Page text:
9 (6) Cumulated temporary difference at December 31, 2003, giving rise to future deductible amounts, $35,000 (7) Tax rate for all years, 40% (8) The company is expected to operate profitability in the future. 1. Based on the information provided compute taxable income by starting with pretax accounting income. Taxable Income Financial statement income $ Temporary differences: Deduct: future taxable amounts Current period $ Prior period Beginning deferred tax liability $ Enacted tax rate % Prior period future taxable amount $ $ $ Add: future deductions $ Taxable income per tax return $ Taxable Income Financial statement income $200,000 Temporary differences: Deduct: future taxable amounts Current period $240,000 Prior period Beginning deferred tax liability $40,000 Enacted tax rate 40% Prior period future taxable amount 100, ,000 60,000 Add: future deductions 35,000 Taxable income per tax return $95, Calculate income tax payable based on the taxable income. F:\course\ACCT3322\200720\module2\c16\tnotes\c16a.doc 11/10/2006 9

10 Income Tax Payable Taxable income $ Enacted tax rate $ Income tax payable $ Income Tax Payable Taxable income $95,000 Enacted tax rate 40% Income tax payable $38, Based on the above information prepare a schedule of deferred tax assets and deferred tax liabilities. Deferred Tax Temporary difference Future Amounts Tax Rate Asset Liability Future taxable amounts $ % $ Future deductable amounts $ % $ Totals $ $ $ Deferred Tax Temporary difference Future Amounts Tax Rate Asset Liability Future taxable amounts $240,000 40% $96,000 Future deductable amounts (35,000) 40% ($14,000) Totals $205,000 ($14,000) $96, Prepare a t-account analysis of the deferred tax asset account. T-Account: Deferred Tax Asset Description Debit Credit Beginning balance $ Adjusting journal entry $ Ending Balance $ F:\course\ACCT3322\200720\module2\c16\tnotes\c16a.doc 11/10/

11 T-Account: Deferred Tax Asset Description Debit Credit Beginning balance $0 Adjusting journal entry 14,000 Ending Balance $14, Prepare a t-account analysis of the deferred tax liability account. T-Account: Deferred Tax Liability Description Debit Credit Beginning balance $ Adjusting journal entry $ Ending Balance $ T-Account: Deferred Tax Liability Description Debit Credit Beginning balance $40,000 Adjusting journal entry 56,000 Ending Balance $96, Prepare a schedule of net deferred tax expense (benefit). Net Deferred Tax Expense (Benefit) Deferred tax expense $ Deferred tax benefit $ Net deferred tax expense $ Amount Net Deferred Tax Expense (Benefit) Amount Deferred tax expense $56,000 Deferred tax benefit (14,000) Net deferred tax expense $42, Prepare a schedule of income tax expense. F:\course\ACCT3322\200720\module2\c16\tnotes\c16a.doc 11/10/

12 Income Tax Expense Amount Current tax expense $ Net deferred tax expense $ Income tax expense $ Income Tax Expense Amount Current tax expense $38,000 Net deferred tax expense 42,000 Income tax expense $80, Prepare the journal entry to record income tax expense, income tax payable, the change in deferred tax assets and deferred tax liabilities for the year. Income tax expense $ Deferred tax asset $ Deferred tax liability $ Income tax payable $ Income tax expense $80,000 Deferred tax asset 14,000 Deferred tax liability $56,000 Income tax payable 38, Prepare a partial income statement starting with income before income tax. Partial Income Statement Income before income taxes $ Income tax expense Current $ Deferred $ $ Net income $ F:\course\ACCT3322\200720\module2\c16\tnotes\c16a.doc 11/10/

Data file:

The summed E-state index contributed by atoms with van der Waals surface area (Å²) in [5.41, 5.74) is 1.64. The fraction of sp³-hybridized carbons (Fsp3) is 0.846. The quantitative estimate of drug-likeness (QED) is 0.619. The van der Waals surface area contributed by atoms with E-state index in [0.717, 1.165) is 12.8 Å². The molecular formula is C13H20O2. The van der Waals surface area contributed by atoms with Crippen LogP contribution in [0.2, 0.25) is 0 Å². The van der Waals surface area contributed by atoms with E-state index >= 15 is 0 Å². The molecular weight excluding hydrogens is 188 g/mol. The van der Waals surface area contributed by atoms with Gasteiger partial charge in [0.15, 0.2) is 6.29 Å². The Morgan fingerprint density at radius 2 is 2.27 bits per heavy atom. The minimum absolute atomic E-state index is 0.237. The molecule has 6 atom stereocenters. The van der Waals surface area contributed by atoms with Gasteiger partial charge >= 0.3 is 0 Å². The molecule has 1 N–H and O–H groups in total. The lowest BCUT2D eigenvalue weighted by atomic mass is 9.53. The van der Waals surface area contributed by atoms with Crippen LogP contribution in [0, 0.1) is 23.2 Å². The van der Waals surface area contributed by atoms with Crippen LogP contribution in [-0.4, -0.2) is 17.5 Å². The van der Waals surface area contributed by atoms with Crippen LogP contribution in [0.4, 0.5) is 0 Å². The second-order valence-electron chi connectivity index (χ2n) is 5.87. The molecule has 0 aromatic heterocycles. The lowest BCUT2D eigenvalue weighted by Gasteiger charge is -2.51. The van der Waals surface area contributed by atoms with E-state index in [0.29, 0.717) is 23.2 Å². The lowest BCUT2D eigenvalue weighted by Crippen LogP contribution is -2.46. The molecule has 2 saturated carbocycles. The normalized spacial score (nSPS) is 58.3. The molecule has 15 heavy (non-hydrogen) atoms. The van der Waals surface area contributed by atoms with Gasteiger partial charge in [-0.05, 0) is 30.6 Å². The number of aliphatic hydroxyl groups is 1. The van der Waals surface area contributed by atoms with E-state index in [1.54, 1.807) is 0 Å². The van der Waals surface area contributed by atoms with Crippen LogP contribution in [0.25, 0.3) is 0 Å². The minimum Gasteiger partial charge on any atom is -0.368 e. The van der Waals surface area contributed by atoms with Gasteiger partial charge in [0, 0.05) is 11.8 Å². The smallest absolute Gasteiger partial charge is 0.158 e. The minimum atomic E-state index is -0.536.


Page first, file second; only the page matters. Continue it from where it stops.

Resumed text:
13 Partial Income Statement Income before income taxes $200,000 Income tax expense: Current $38,000 Deferred 42,000 80,000 Net income $120,000 Specific Differences There are actually two kinds of book to tax differences. So far we have only talked about temporary differences that will reverse in future accounting periods. There are also differences that don t reverse and we call these permanent differences. Temporary Differences As we have discussed above there are taxable temporary differences and deductible temporary differences. 1 Taxable temporary differences a) Revenues and gains are recognized in the current income statement but taxable in some future accounting period(s) on the tax return. b) Expenses and losses are deducted on the current tax return but recognized on the income statement in some future accounting period(s). 2 Deductible temporary differences a) Revenue and gains are recognized on the current tax return but recognized in the income statement in some future accounting period(s). b) Expenses and losses are deducted on the current income statement but expensed in some future accounting period(s) on the tax return. Permanent differences Permanent differences occur as a result of differences between GAAP and income tax law. Income or expenses reported on the income statement are never reported on the tax return; or income or expenses reported on the tax return are never reported on the income statement. There are no deferred taxes involved here. The book to tax differences are reconciled on the IRS Form 1120 which you will deal with in your corporate tax class. F:\course\ACCT3322\200720\module2\c16\tnotes\c16a.doc 11/10/